austin_dern (austin_dern) wrote,

`Cause every girl crazy `bout a sharp dressed man

I stepped out of my front door yesterday morning to find, hanging on the laundry room door (at a right angle to the main door, and just a few feet off -- I'm not sure why exactly there are two doors, except that it may be to make it easier for maids and delivery people to enter and exit without going through the living room) handle, on a coat hanger, was a yellow shirt. It's not mine, although it does look like one I could wear, in that the style consists of a single color, yellow. I get nervous with shirts that have fancy things like more than two colors in them. What makes it not something I could wear are that it's too small for me (a mere medium) and that it's an actual brand-name shirt (Crocodile), whereas I tend to wear genuine K-mart shirts that I get at four-for-US$10.

Well, what to do? Since there wasn't any identification on it, I supposed the shirt was put on by someone nearby who probably hung it on the door handle to leave it for a few moments, and who then forgot about it. So I left the shirt where it was, on the assumption that whoever forgot it would go looking and retrace his or her steps, or would just wander back on the floor and see it.

When I got back yesterday afternoon, someone had moved it from hanging on the laundry door handle to the front door handle.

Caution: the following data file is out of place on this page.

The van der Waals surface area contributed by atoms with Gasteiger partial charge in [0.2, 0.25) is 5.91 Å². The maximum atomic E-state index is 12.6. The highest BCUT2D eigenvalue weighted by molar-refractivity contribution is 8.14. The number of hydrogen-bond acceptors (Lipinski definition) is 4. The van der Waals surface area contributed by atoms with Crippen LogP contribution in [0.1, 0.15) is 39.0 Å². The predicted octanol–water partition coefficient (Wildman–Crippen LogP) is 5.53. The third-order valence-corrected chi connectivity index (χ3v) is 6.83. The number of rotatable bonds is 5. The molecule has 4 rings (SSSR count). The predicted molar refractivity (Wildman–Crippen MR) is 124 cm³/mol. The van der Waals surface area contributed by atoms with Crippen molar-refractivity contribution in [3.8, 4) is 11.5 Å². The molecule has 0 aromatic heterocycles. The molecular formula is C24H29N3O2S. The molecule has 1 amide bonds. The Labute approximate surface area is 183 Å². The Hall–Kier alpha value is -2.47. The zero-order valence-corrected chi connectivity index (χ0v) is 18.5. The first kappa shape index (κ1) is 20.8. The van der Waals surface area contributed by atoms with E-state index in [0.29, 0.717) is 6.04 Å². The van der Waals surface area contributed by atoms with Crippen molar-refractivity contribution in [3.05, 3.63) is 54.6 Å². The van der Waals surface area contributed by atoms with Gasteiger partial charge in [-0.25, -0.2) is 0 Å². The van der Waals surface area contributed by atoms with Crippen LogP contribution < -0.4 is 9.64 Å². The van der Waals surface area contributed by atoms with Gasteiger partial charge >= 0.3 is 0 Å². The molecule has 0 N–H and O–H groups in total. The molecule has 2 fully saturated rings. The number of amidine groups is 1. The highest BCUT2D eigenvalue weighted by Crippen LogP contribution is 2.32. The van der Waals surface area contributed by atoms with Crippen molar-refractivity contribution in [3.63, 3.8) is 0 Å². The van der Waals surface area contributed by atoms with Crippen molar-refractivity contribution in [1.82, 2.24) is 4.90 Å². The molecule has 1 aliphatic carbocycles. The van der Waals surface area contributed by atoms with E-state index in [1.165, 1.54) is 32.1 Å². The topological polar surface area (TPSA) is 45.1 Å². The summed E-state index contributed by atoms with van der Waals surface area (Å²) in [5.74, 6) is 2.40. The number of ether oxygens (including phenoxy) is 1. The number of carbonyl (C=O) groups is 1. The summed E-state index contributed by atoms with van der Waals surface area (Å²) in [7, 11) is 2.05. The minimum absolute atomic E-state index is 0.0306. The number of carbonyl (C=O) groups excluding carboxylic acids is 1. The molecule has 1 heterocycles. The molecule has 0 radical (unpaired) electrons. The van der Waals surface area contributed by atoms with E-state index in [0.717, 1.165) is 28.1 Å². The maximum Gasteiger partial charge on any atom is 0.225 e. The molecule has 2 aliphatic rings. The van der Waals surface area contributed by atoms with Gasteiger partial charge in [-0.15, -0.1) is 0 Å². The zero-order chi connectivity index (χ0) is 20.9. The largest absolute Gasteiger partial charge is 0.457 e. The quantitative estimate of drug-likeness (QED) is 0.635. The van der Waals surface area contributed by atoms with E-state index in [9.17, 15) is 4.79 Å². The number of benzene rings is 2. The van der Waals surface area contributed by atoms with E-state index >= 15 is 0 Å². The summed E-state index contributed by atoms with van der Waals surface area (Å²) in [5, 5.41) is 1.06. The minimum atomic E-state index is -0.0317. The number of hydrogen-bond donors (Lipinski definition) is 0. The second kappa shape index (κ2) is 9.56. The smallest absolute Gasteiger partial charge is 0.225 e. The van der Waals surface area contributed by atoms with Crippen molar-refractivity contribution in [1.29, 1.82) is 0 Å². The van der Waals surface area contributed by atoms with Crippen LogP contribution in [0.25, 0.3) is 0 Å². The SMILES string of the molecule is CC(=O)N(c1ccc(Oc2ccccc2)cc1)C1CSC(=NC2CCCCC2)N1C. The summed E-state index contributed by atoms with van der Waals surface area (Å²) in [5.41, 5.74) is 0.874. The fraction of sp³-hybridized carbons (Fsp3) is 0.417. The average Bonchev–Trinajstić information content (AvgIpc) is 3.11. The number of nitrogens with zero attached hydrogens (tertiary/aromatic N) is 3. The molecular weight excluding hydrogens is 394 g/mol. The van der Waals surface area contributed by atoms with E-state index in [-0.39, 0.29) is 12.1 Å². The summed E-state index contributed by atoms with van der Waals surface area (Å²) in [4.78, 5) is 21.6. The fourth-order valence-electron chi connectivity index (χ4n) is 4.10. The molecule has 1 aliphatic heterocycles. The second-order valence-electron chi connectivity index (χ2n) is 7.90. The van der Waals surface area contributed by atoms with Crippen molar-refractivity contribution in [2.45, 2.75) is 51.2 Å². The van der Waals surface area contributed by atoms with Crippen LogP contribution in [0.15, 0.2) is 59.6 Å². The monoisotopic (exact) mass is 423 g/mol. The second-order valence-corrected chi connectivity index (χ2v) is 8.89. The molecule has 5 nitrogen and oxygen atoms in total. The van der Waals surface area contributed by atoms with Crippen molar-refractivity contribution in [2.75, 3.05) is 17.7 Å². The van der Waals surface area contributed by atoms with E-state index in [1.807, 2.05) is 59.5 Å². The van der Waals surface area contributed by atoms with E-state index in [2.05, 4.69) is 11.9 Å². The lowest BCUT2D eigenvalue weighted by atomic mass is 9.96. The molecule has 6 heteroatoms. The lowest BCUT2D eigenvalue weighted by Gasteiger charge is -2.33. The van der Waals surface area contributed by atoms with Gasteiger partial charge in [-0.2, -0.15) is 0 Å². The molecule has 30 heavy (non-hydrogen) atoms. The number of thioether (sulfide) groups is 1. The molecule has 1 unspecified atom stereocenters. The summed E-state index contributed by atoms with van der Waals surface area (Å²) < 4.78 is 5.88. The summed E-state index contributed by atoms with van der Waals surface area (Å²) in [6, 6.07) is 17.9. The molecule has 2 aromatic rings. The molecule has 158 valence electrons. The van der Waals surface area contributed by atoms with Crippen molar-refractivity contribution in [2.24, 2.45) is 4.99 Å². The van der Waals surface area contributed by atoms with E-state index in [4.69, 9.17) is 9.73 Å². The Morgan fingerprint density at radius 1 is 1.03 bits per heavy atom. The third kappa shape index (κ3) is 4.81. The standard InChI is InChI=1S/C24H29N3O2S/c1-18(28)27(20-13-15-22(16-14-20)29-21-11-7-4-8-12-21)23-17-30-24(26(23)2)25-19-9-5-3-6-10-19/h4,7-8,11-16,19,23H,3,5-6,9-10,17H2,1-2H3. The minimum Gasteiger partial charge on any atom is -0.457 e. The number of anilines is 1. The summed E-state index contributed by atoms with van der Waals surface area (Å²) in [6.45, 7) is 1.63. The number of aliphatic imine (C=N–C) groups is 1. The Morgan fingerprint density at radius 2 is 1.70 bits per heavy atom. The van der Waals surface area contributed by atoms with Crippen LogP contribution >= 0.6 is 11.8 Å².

I put it back on the laundry door handle, and left it there today, but nobody took it. I suppose tomorrow I'll have to concede defeat and take it down to the lost-and-found office. I hate to leave stuff there since it seems to go forever unclaimed (how does someone lose an inkjet printer?), but at least I'll be free of any direct responsibility for the shirt thereafter.

Trivia: ``E Pluribus Unum'' first appeared on US coinage in ``Horse head copper'' coins, valued at 1/15th of a shilling, issued by New Jersey in 1786-88. Source: New Jersey Firsts, Harry Armstrong, Tom Wilk.

Currently Reading: The Computer Connection, Alfred Bester. I know nobody's read a 1970s Bester novel and lived to tell the tale, as it were, what's life without risk? Features so far include an introductory essay by Harlan Ellison that is, atypically, cranky and angry at the reader for not having read this book earlier; and a casual mention in the text of what sure sound like PowerPoint presentations. (Actual content's squeezed out for animated dancing cows and the like that make the report more peppy.)


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